As a former two-sport athlete at the University of Iowa, Danan Hughes does lots of trash talking these days.
Part of his motivation is the success of the Big Ten-leading Iowa baseball team.
Combine that with Ohio State winning the national title in football and Wisconsin and Michigan State both advancing to the NCAA Final Four in men’s basketball and it’s easy to see why Hughes is proud of his Big Ten roots.
“You can’t imagine how much trash I have talked the last six to eight months about football, Ohio State, basketball, Michigan State and Wisconsin, and now baseball, we’re no longer a door mat of a conference,” Hughes said of the Big Ten. “And to know that Iowa is part of that upper-echelon now (in baseball) and the attitude is we’ll play anybody anywhere and you better not turn your TV off because we’re going to fight until the end, I think that is the epitome of what Hawkeye sports has always been about to me.”
Hughes had little reason to brag about the Iowa baseball program until Rick Heller was hired as head coach in July 2013.
Iowa had sporadic success in the previous two decades before Heller arrived, but nothing compared to what is happening now. The Hawkeyes are 8-1 in the Big Ten for the first time since 1990 and ranked in five different polls.
The 1990 season is also the last time Iowa won the Big Ten regular-season title in baseball. The 44-year old Hughes was a sophomore outfielder on that team.
“A part of me is a little bit surprised just because they haven’t played this well for so many years,” said Hughes, who also played receiver for the Iowa football team from 1989-92. “But on the other hand, I’m not really surprised because I got a chance to witness first-hand how Rick Heller was handling the team and the success that they had last year.”
Hughes saw Heller’s impact up close while helping to cover the 2014 Big Ten Tournament for the Big Ten Network. Hughes works as a baseball and football analyst for the Big Ten Network.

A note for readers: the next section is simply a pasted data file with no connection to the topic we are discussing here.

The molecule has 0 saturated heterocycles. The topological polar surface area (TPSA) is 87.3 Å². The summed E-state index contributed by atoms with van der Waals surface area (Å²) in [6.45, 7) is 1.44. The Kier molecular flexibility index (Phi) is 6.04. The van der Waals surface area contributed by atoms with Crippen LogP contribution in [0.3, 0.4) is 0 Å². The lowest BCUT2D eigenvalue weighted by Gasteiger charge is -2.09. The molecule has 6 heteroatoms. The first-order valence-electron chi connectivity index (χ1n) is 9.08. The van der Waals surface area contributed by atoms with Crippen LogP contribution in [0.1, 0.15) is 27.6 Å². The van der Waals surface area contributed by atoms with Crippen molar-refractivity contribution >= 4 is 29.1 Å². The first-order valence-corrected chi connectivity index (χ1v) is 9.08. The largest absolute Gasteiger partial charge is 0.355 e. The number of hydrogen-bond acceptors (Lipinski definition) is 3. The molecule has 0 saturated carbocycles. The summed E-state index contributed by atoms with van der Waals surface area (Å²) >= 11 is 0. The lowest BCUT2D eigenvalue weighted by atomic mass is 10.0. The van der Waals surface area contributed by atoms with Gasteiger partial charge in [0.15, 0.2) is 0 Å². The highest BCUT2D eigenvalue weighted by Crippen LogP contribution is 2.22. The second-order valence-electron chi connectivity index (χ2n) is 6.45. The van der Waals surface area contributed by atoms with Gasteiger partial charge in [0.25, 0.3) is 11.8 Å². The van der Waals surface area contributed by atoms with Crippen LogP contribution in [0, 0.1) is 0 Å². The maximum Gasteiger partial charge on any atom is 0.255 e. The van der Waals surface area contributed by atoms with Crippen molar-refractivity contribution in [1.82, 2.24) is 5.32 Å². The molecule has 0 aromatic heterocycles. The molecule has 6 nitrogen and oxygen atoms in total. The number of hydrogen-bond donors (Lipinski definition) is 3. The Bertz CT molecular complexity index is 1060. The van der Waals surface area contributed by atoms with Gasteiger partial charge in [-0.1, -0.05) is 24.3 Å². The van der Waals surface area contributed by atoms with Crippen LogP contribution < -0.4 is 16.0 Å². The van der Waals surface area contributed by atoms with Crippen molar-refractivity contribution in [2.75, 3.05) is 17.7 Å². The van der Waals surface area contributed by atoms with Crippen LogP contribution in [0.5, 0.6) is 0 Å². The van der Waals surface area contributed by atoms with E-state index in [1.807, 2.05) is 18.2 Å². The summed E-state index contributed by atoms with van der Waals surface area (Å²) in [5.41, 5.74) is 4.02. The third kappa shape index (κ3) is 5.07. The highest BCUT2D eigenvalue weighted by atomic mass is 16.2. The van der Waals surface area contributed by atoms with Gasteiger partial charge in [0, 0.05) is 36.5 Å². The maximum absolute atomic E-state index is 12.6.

The Hawkeyes lost two out of three games at the 2014 Big Ten Tournament, but just winning one game was a turning point.
It proved to Hughes that Heller was the right person for the job.
“Just to win that one game in the Big Ten Tournament, it’s amazing the influence of a new coach when you preach something at the beginning and you tell the team,” Hughes said. “Great coaches are brain washers. You can tell the team everything that you know they want to hear and you want them to believe.
“But until it’s produced on the field, it doesn’t carry much weight. But once they had experienced some success following his leadership, I knew it was only a matter of time before that success would pay off.”
Former Iowa baseball coach Duane Banks felt the same way.
Banks said Monday that he isn’t surprised by Iowa’s success under Heller. Banks credits previous head coach Jack Dahm for leaving a roster filled with talent.
“I’m not because Rick inherited some pretty good kids,” said Banks, who coached the Iowa baseball team from 1970 to 1997. “Jack had recruited some good kids.
“It took them a year to get into Rick’s system. But Rick is an outstanding coach. He’s one of the best coaches in the country. He’s won every place he’s been, and he could go anyplace and win, I think. He’s really good.”